Seattle What is it about the rich that they can’t ever say “enough is enough?” In the contemporary battles between millionaires and billionaires over who will collect how much of the lucrative television and advertising revenues, the owners seem ready to risk everything for the odd piece of loose change just at the peak of popularity of both the National Football League, following feel good championship seasons by everyone’s darlings, my own New Orleans Saints, and now one of the most exciting playoffs in the National Basketball Association now underway with among others the amazing Chris Paul (CP3!) and my own New Orleans Hornets (sorry, Mr. Phil “Cool Hand” Jackson on your goodbye tour!).
And, yes, I do realize that the NBA has not been as stupid (yet!?!) as the NFL, but dollars to donuts they are simply “me, too” on this and will go with the flow. If the NFL gets away with it, they will try as well, and if they don’t , well, they might actually bargain in good faith and make a deal when their contract comes up next year.
Meanwhile in the NFL rather than solving the mess at the table or for that matter on the field and recognizing that it’s about the players and the fans and not them, the whole drama keeps getting pushed from one court to another in an exercise of venue shopping rather than collective bargaining. This week the first judge out of the box, gave a big gain to the players even if not a solid score. Essentially the judge denied the NFL request for a temporary injunction against the players, ruling that the players were suffering “irrefutable harm” by not being able to play because of the unilateral lockout implemented by the owners. Of course the owners are going to ask for review and in this case the field judge looking at game tape is an appeals court. The judge’s decision was a strong one though, and momentum in these matters, like in games itself matters, because if the ball starts bouncing towards the players, the fans will all fall in line finally and the owners will be left with nothing but their greed when the gun sounds on this one.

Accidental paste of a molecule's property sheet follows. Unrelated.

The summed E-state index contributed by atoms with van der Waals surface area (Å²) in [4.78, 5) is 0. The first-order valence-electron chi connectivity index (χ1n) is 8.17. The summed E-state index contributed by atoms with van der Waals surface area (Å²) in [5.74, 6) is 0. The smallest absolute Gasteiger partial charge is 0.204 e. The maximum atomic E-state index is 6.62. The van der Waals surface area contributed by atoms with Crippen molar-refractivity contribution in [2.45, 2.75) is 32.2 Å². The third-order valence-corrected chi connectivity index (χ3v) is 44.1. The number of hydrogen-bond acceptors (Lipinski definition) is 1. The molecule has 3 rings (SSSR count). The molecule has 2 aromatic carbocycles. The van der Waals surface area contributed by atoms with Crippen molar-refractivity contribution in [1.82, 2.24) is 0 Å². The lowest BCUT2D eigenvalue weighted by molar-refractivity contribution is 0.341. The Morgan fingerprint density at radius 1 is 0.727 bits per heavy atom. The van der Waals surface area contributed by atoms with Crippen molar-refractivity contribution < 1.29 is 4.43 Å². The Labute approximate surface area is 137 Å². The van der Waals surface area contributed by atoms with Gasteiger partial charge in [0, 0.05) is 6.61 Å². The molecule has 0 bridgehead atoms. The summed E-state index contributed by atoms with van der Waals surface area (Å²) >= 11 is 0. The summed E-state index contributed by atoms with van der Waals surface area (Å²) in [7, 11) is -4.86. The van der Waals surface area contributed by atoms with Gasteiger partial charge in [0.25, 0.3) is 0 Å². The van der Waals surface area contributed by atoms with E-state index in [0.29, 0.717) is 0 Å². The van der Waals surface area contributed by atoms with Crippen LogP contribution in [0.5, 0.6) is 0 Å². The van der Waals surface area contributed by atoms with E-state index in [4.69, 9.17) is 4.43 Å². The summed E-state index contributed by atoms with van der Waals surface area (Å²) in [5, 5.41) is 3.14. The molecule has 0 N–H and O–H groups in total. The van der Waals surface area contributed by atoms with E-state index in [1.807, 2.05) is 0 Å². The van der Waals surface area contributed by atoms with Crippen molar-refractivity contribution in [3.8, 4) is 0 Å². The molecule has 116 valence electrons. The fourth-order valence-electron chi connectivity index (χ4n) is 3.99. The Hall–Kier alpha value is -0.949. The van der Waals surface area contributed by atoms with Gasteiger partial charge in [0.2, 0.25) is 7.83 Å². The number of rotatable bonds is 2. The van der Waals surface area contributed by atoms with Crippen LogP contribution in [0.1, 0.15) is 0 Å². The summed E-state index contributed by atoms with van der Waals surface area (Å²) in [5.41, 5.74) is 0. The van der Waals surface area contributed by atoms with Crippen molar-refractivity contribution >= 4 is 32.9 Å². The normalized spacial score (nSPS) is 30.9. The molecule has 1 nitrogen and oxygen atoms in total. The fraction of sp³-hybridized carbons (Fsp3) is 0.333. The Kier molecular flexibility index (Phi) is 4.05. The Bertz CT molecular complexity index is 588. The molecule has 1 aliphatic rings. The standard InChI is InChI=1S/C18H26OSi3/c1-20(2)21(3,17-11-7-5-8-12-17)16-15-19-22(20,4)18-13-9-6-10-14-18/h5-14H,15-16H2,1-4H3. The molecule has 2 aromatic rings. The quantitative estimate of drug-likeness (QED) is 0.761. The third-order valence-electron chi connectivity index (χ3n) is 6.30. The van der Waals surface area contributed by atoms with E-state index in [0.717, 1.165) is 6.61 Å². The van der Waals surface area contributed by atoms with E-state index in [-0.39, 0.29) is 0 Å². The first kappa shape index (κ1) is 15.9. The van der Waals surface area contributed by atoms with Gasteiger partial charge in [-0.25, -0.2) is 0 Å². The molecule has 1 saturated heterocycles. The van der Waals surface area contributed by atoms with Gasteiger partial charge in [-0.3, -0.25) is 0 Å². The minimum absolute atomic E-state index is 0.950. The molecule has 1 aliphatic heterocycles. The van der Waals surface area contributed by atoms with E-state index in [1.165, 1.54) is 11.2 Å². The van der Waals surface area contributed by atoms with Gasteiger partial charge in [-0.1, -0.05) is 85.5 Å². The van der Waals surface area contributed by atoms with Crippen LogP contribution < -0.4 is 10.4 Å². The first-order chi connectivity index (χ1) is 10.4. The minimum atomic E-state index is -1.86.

Don’t get me wrong. The players are not blue collar stiffs out there nor are they the white collar warriors of Wisconsin or the teacher’s ranks, but if they keep staying on message as they are so far, even to the point of carefully downplaying their first court victory in order not to allow the public or their own teammates to get cocky and overconfident in a long fight, and stay united, then they might just send a powerful measure to corporate elites and the rich as well as to their brother and sister union members about fighting and winning, that is more important than any of them have ever proven on the field.
Then this is no longer just a game, but a life lesson, and that counts for a lot!